Monday, January 19, 2015

How to improve batch and continuous reactor and control system performance!

A new book designed to help all automation professionals - even those with no prior education or experience in process engineering or control theory - improve reactor and control system performance.

The book, Advances in Reactor Measurement and Control by Gregory K. McMillan, shines light on the latest technologies and methods for increasing plant performance by improving bioreactor, fermenter and chemical reactor automation. Readers will learn what measurements, control strategies, controller features and tuning parameters will achieve process objectives for a given type of reactor.

Greg McMillan
“The reactor is the most critical piece of equipment in the front end of a production unit,” says McMillan, a widely acclaimed and honored automation professional and author. “The reactor determines process capacity and efficiency and product quality.”

Written from a practical rather than academic perspective, the book underscores how control system design can determine the different process responses and fundamental characteristics of the major types of reactors in the process industry.

McMillan—the author of more than 20 books, including several ISA best sellers, and the recipient of the ISA Life Achievement Award—educates through a practitioner’s experience and perspective, outlining the general concepts and details, from the field to the control room, for the control and optimization of batch and continuous reactors.

“Taking a practitioner’s approach, I believe, is unique,” he says. “The concepts in this book are developed to help the reader understand the fundamental differences in reactor applications and improve the performance of nearly all types of reactors. Other books in this area have focused on continuous stirred tank reactors or polymerization reactors and are written more from a university perspective.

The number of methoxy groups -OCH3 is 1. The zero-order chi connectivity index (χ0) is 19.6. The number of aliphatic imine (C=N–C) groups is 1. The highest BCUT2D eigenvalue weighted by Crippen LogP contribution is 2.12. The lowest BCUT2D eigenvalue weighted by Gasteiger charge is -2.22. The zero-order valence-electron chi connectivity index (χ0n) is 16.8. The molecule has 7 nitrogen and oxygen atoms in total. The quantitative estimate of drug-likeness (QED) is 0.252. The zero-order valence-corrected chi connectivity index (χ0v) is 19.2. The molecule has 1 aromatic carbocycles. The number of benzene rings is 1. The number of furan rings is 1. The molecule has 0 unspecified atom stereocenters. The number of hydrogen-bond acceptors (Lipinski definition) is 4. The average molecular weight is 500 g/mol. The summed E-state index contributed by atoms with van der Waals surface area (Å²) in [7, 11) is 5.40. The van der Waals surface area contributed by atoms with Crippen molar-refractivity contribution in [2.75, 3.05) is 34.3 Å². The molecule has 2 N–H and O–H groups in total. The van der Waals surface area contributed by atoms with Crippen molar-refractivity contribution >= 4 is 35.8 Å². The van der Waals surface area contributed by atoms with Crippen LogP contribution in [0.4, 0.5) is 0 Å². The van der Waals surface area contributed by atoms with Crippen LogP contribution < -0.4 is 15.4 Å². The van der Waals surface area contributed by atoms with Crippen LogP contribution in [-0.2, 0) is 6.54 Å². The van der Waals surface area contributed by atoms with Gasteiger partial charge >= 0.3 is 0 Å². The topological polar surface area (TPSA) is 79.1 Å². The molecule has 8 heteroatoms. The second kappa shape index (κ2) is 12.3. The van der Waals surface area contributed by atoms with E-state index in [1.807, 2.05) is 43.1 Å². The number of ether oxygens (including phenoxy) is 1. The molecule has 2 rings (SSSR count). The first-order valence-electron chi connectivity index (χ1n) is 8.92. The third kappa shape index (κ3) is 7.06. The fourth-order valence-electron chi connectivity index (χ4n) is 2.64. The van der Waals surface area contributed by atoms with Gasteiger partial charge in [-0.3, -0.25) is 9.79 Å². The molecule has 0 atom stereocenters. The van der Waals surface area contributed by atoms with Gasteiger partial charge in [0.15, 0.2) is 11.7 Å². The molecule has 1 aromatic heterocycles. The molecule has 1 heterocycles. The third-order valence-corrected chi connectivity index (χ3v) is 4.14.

“Practitioners,” McMillan continues, “want to understand the commonality and the simplicity rather than the uniqueness and sophistication of solutions. They want to take responsibility for the automation system; to be actively involved in its design, installation, and continuous improvement; and want proven technology readily configured rather than new algorithms based on mathematical appeal.”

The book’s practical value, McMillan adds, is reinforced through its:

  • Simple presentation of the characteristics and implications of each of the dynamic responses needed to achieve the necessary efficiency, capacity, quality, and safety in operation.
  • Clear explanation of the PID features and tuning and control loops needed for addressing the lack of smoothing in dead time dominant processes and the lack of negative feedback in integrating and runaway processes.

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